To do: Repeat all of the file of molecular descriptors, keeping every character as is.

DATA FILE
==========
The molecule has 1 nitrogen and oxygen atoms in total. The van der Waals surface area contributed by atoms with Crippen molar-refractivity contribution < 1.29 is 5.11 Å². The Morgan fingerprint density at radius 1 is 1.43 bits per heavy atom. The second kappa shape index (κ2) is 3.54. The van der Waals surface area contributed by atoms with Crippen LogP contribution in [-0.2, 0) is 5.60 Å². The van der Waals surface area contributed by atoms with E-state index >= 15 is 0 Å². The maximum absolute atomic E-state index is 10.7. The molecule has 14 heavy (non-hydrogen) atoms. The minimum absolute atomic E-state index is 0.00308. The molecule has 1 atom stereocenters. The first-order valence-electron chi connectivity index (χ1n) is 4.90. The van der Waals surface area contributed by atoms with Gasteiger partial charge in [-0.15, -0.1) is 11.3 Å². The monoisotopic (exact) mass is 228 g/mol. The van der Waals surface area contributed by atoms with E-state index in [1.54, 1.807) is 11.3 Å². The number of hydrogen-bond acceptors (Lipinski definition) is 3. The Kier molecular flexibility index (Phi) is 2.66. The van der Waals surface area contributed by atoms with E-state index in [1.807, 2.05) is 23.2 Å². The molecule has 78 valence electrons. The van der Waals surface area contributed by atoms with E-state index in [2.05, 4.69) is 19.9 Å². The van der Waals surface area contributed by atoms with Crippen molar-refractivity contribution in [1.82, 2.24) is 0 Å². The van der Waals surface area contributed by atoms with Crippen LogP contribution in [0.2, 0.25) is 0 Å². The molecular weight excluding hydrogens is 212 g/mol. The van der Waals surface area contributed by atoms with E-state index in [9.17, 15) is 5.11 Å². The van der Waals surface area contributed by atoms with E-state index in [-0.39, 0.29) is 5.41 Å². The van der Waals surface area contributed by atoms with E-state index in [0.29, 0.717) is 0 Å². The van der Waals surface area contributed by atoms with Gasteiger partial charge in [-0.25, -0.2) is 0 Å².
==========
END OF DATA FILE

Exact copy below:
The molecule has 1 nitrogen and oxygen atoms in total. The van der Waals surface area contributed by atoms with Crippen molar-refractivity contribution < 1.29 is 5.11 Å². The Morgan fingerprint density at radius 1 is 1.43 bits per heavy atom. The second kappa shape index (κ2) is 3.54. The van der Waals surface area contributed by atoms with Crippen LogP contribution in [-0.2, 0) is 5.60 Å². The van der Waals surface area contributed by atoms with E-state index >= 15 is 0 Å². The maximum absolute atomic E-state index is 10.7. The molecule has 14 heavy (non-hydrogen) atoms. The minimum absolute atomic E-state index is 0.00308. The molecule has 1 atom stereocenters. The first-order valence-electron chi connectivity index (χ1n) is 4.90. The van der Waals surface area contributed by atoms with Gasteiger partial charge in [-0.15, -0.1) is 11.3 Å². The monoisotopic (exact) mass is 228 g/mol. The van der Waals surface area contributed by atoms with E-state index in [1.54, 1.807) is 11.3 Å². The number of hydrogen-bond acceptors (Lipinski definition) is 3. The Kier molecular flexibility index (Phi) is 2.66. The van der Waals surface area contributed by atoms with E-state index in [1.807, 2.05) is 23.2 Å². The molecule has 78 valence electrons. The van der Waals surface area contributed by atoms with E-state index in [2.05, 4.69) is 19.9 Å². The van der Waals surface area contributed by atoms with Crippen molar-refractivity contribution in [1.82, 2.24) is 0 Å². The van der Waals surface area contributed by atoms with Crippen LogP contribution in [0.2, 0.25) is 0 Å². The molecular weight excluding hydrogens is 212 g/mol. The van der Waals surface area contributed by atoms with E-state index in [9.17, 15) is 5.11 Å². The van der Waals surface area contributed by atoms with E-state index in [-0.39, 0.29) is 5.41 Å². The van der Waals surface area contributed by atoms with E-state index in [0.29, 0.717) is 0 Å². The van der Waals surface area contributed by atoms with Gasteiger partial charge in [-0.25, -0.2) is 0 Å².